The temptation when attempting to fit renewables into the central station model is to develop them on a scale as similar as possible to that of traditional generating stations, connecting relatively few large installations, in particularly well-endowed locations, with distant demand via high voltage transmission. Renewables are ideally smaller-scale and distributed – not a good match for a central station model designed for one-way power flow from a few producers to many consumers. Grid-connected distributed generation involves effectively running power ‘backwards’ along low-voltage lines, in a way which often maximizes power losses (because low voltage means high current, and losses are proportional to the square of the current).

        This is really an abuse of the true potential of renewable power, which is to provide small-scale, distributed supply directly adjacent to demand, as negative load. Minimizing the infrastructure requirement maximizes the EROEI, which is extremely important for low EROEI energy sources. It would also minimize the grid-management headache renewable energy wheeled around the grid can give power system operators. Nevertheless, most plans for renewable build-out are very infrastructure-heavy, and therefore energy and capital intensive to create.

        The “Local Resilience Movement” is currently encouraging folks to not depend on the grid as much as possible. If this movement is successful with small scale alternative energy that could have some interesting effects on the future integration of such into the larger grid.

  15. Jackrabbit

    Matt Stoller is right.

    And so are those that don’t want to “waste” their vote on a third party candidate.

    OK. Matt is _more_ right.

    But the progressive dream seems to be that if Obama loses, then the Democratic Party will >magically< see the error of their ways and nominate someone that will uphold their ideals. People over profits, etc.

    The problem is … this is a dream. If Obama loses, we will get ANOTHER Obama. That is, someone that _promises_ change. The nominee will rail against the injustices of Romney – but will, just like Obama, be funded by corporate interests. The two parties are VERY good at rallying their bases. And that dynamic is far – very far – from changing.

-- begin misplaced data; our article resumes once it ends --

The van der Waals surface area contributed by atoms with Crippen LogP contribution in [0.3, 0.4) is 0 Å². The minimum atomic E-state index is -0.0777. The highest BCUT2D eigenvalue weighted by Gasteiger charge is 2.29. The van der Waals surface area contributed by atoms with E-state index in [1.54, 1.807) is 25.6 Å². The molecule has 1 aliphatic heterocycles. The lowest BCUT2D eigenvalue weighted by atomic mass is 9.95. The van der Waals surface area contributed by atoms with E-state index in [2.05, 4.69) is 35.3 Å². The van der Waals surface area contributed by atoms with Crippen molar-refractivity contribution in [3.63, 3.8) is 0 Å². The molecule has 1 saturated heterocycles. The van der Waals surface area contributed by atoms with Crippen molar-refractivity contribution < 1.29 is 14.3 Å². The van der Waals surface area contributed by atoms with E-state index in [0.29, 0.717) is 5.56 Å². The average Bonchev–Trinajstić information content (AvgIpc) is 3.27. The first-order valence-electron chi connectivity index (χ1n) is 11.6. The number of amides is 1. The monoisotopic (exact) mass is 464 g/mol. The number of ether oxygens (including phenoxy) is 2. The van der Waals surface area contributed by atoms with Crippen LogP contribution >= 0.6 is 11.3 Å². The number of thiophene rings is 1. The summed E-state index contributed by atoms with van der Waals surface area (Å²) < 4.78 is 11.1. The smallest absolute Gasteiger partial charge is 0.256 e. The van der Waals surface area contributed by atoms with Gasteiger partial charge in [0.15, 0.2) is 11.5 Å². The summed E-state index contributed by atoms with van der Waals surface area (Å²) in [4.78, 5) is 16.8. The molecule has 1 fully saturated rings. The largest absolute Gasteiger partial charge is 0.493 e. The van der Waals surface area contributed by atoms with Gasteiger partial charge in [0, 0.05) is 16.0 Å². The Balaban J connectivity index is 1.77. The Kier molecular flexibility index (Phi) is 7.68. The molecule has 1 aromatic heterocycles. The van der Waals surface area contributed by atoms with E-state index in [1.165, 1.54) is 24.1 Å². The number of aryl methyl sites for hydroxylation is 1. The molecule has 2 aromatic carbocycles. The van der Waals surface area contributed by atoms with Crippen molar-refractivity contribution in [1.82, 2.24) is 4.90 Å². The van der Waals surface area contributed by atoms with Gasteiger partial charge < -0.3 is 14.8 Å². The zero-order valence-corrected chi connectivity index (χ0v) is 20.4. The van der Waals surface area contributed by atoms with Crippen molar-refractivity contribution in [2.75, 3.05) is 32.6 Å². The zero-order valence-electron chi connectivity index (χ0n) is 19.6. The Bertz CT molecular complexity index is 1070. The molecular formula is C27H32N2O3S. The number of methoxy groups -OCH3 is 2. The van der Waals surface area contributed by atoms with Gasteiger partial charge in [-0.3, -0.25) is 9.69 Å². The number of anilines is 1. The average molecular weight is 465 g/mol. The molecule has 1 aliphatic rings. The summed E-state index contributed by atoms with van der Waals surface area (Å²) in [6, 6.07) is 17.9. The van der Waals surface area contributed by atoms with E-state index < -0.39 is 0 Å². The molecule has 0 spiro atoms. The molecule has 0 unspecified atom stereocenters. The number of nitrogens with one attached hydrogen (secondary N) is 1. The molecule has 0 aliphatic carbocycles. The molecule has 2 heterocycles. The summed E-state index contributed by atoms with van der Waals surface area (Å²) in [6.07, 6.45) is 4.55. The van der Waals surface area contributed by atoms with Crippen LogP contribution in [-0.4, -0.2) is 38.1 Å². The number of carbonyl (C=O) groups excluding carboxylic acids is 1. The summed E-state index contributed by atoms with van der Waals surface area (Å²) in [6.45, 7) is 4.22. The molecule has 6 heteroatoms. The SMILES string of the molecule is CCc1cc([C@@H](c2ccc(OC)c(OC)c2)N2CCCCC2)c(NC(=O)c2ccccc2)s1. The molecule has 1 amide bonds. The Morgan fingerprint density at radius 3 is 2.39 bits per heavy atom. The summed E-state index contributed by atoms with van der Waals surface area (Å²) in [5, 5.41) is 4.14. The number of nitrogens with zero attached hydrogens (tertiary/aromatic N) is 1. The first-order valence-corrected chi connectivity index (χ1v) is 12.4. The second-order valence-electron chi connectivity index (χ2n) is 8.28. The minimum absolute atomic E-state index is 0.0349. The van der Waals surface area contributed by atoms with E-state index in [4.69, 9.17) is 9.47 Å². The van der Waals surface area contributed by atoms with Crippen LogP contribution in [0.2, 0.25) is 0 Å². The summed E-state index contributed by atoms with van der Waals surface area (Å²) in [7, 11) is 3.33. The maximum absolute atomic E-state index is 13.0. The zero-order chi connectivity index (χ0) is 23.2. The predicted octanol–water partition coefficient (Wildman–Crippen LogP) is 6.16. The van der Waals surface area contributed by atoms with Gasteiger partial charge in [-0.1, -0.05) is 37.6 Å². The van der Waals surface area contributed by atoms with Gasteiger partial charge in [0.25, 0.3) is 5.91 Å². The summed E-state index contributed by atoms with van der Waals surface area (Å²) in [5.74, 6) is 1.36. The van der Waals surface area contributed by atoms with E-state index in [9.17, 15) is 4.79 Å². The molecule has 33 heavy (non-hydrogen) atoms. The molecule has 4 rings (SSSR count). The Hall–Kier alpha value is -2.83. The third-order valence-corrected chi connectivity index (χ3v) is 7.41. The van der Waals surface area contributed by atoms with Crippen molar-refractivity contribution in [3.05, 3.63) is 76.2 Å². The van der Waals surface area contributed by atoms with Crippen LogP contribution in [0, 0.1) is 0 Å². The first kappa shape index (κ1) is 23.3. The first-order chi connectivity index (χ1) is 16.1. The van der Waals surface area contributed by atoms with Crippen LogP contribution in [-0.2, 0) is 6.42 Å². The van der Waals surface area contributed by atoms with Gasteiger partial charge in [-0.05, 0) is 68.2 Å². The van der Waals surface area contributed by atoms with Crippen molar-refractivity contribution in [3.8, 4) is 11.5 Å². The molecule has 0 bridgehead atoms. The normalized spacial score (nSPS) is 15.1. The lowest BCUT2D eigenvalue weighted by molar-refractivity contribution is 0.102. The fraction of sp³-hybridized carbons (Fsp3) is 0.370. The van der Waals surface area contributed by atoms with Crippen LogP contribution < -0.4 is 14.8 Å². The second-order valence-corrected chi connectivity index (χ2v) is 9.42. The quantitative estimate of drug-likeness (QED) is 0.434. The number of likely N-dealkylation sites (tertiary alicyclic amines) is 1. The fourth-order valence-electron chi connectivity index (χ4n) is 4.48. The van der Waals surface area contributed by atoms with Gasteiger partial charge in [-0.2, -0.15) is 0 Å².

The point is this: the game is clear now. And it has progressed too far for anyone to realistically think that the "system" will right itself.

    I really think that the only / best way toward change may well be a coalition of Third Party candidates. The only real choice today is Third Party vs. Duopoly Party. No individual Third Party can break the Duopoly. Not this election, not the next election, not election after that.

    Yes, it is difficult to bring these Third Parties together. But they only get "respect" (and the attention of media and voters) if they come together for the good of the nation. No Third Party would get all that it wanted – but they could implement a core set of policies that they largely agree on.

    Some people vote Third Party out of principal. For some it's a protest vote. Others just sit out the election. The only way that Third Parties can actually WIN (now, or in the foreseeable future) is by coming together so that they represent a *viable* alternative in the eyes of voters. Then they will get votes from those who would otherwise vote for "the lesser of two evils" and votes from those who would otherwise sit out the election.

    There is no guaranty that a Third Party coalition would win, but they get their names out there. And they would stand out by having the courage to put country before Party. So, in some sense, they win (and we all win) if the effort is made.

    IMO Third Parties face two *big* problems: 1) The media doesn't take them seriously; and 2) voters are biased against them due to a perception that a) they are untested, and b) they unknown, or "non-mainstream" agendas.